If you notice a problem with one outlet, and it seems to be affecting others, you might think it’s the fault of the bad outlet.
However, this is not necessarily the case. The outlet might be bad, but it could be faulty wiring or a circuit breaker.
Whether a bad outlet can affect others depends on the internal circuitry’s structure and how it is connected. A bad outlet can affect others on the same circuit detrimentally. In a worst-case scenario, it could cause an electrical fire.
You can minimize the risk using a special outlet and a good circuit breaker.
I’ve revealed what factors make an outlet go bad, the common causes behind it, and how to tell if it is bad below. I’ve also highlighted the role of GFCI and AFCI outlets.
A Bad Outlet on the Same Circuit
Ordinary outlets are usually connected in multiples on the same shared circuit.
Only a bad outlet under this arrangement could potentially affect other outlets, i.e., if it’s not on a dedicated circuit. If any outlet is faulty on that shared circuit, it could cause a chain reaction depending on the nature and severity of the fault.
Whether it affects others also depends on what protection measures you have in place.
Factors that Could Make a Bad Outlet Affect Others
A bad outlet is more likely to affect another outlet if:
- It’s an ordinary outlet rather than a GFCI/AFCI one.
- The other outlet is on the same shared circuit as the bad one.
- The fault is in the wiring.
If the fault is confined to the outlet, i.e., not in the wiring, it should not affect the other outlet(s). Furthermore, GFCI-protected outlets protect against moisture and AFCI ones against fire.
Other External Causes
Besides a fault in the wiring, other outlets can also be affected if the origin of the fault is not in the outlet itself but in the breaker or fuse box.
A tripped circuit breaker would cut off supply to all the outlets on the same circuit it controls. So, if several outlets stop working together, don’t automatically think one of the outlets is bad. You should check the circuit breaker as well.
Similarly, loose, faulty, or damaged wiring anywhere along the circuit could affect all its outlets, not just one.
Common Causes of a Bad Outlet
If the cause of an outlet being bad is within the outlet (rather than the circuit breaker), it could be due to one of the following five reasons [Dimock, 2007]:
- A loose screw
- Insulation caught under a screw
- An inadequate push-in terminal
- A slipped back-in-wire connector
- Insulation caught in a wire connector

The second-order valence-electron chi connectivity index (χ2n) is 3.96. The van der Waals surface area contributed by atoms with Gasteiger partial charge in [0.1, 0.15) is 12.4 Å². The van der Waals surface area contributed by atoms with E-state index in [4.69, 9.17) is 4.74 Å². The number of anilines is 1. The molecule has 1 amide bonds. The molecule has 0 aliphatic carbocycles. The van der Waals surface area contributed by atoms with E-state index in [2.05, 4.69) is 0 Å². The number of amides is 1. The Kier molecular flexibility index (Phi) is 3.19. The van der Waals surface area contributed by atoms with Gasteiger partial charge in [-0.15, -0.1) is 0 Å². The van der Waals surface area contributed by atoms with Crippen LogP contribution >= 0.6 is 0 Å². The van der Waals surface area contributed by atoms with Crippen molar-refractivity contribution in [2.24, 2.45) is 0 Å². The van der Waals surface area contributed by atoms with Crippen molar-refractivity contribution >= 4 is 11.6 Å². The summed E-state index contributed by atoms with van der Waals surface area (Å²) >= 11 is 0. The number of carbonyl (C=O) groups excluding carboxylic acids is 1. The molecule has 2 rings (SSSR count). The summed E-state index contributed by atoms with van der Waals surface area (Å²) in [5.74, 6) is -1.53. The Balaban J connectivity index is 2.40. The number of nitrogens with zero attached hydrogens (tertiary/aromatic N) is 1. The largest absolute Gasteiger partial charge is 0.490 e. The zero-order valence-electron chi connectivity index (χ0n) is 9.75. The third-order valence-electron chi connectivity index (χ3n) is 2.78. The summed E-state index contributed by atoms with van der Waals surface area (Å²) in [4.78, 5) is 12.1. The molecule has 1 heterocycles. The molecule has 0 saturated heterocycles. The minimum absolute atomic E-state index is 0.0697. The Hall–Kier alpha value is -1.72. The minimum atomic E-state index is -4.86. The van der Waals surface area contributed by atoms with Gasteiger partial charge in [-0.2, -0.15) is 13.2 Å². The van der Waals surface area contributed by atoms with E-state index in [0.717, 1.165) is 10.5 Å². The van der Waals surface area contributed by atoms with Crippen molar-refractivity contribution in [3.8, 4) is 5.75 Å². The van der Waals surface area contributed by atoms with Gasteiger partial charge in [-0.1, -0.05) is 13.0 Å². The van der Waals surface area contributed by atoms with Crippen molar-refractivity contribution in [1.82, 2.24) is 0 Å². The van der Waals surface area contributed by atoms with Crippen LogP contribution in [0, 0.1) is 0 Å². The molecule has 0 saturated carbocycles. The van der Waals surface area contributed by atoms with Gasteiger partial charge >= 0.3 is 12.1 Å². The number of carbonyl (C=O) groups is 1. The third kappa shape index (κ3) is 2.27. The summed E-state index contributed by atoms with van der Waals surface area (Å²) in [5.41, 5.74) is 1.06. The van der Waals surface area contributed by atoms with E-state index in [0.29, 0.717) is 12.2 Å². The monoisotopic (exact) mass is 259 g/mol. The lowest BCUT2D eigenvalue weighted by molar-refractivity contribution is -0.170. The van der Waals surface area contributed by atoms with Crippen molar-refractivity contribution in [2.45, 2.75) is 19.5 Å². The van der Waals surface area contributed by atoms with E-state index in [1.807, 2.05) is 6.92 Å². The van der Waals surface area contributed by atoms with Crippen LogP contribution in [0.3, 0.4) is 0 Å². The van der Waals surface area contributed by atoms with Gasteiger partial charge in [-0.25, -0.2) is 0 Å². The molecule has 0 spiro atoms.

If, for instance, you notice a loose screw, tightening it should resolve the problem.
How to Tell if an Outlet is Bad
To know whether an outlet is bad, you can look for certain signs to prevent further damage to other outlets on the same circuit.
Here are some common symptoms to look for:
- The switch fails to turn the appliance on or off.
- The plug comes loose easily and doesn’t stay in the outlet.
- A warm outlet usually happens if you plug in too many devices in the same outlet.
- Melted prong is usually due to higher wattage than the plug can handle.
- Burn marks on the outlet, which are usually dark brown or black.
An outlet should never be in a condition like the one shown below. It should be replaced immediately, but more importantly so, if it’s on a shared circuit.
In some cases, you should take action immediately because they are signs of a more serious situation:
- A visible spark in the outlet
- Smoke from the outlet
You can also look for symptoms in whatever is plugged into that outlet, such as:
- Dimming or flickering might be due to an open main wire or a bad appliance.
- A shock when touching it might be due to a ground fault or miswiring.
- Failure to turn it off might be due to miswiring or a bad appliance.
- Failure to work might be due to overload, a ground fault, an open connection, miswiring, or a bad appliance.
I also mentioned the possible causes, so you’ll know what to do or first check for before replacing the outlet. If you suspect the outlet itself is faulty, you should replace it.
GFCI and AFCI Outlets
GFCI and AFCI outlets are specially designed to offer extra protection but are not immune from going bad.
A GFCI outlet that protects against moisture can still go bad if excessive water gets inside. Likewise, an AFCI outlet, designed to protect against fire, can still go bad if it burns or is exposed to fire.
However, they are made to minimize the risk of going bad if the problem is minor and internal.
So, if water getting inside and arcing are the risks, you should replace the ordinary outlet with a GFCI or AFCI respectively.
GFCI outlets are also designed to shut off the entire circuit in case of a ground fault. Usually, this only happens if the circuit arrangement is like the top one in the illustration below and only if it’s above 4-6mA. It doesn’t mean it has harmed the other outlets; rather, it protects the others from getting affected.
Still, GFCI and AFCI outlets don’t go bad easily. If it trips, you normally only need to reset it if the hazard is no longer present.
Also, if the outlet is outside, it should additionally have a weatherproof cover, and if you have a child in the house who plays near an outlet, replace it with a tamper-resistant outlet.
Larry Dimock. Circuit Down. Lulu.com.2007. Retrieved from https://www.google.com.pk/books/edition/Circuit_Down/-S9jQAcrsFkC?hl=en&gbpv=0
Ray C. Mullin, Phil Simmons. Electrical Wiring Residential. Cengage Learning. 2017
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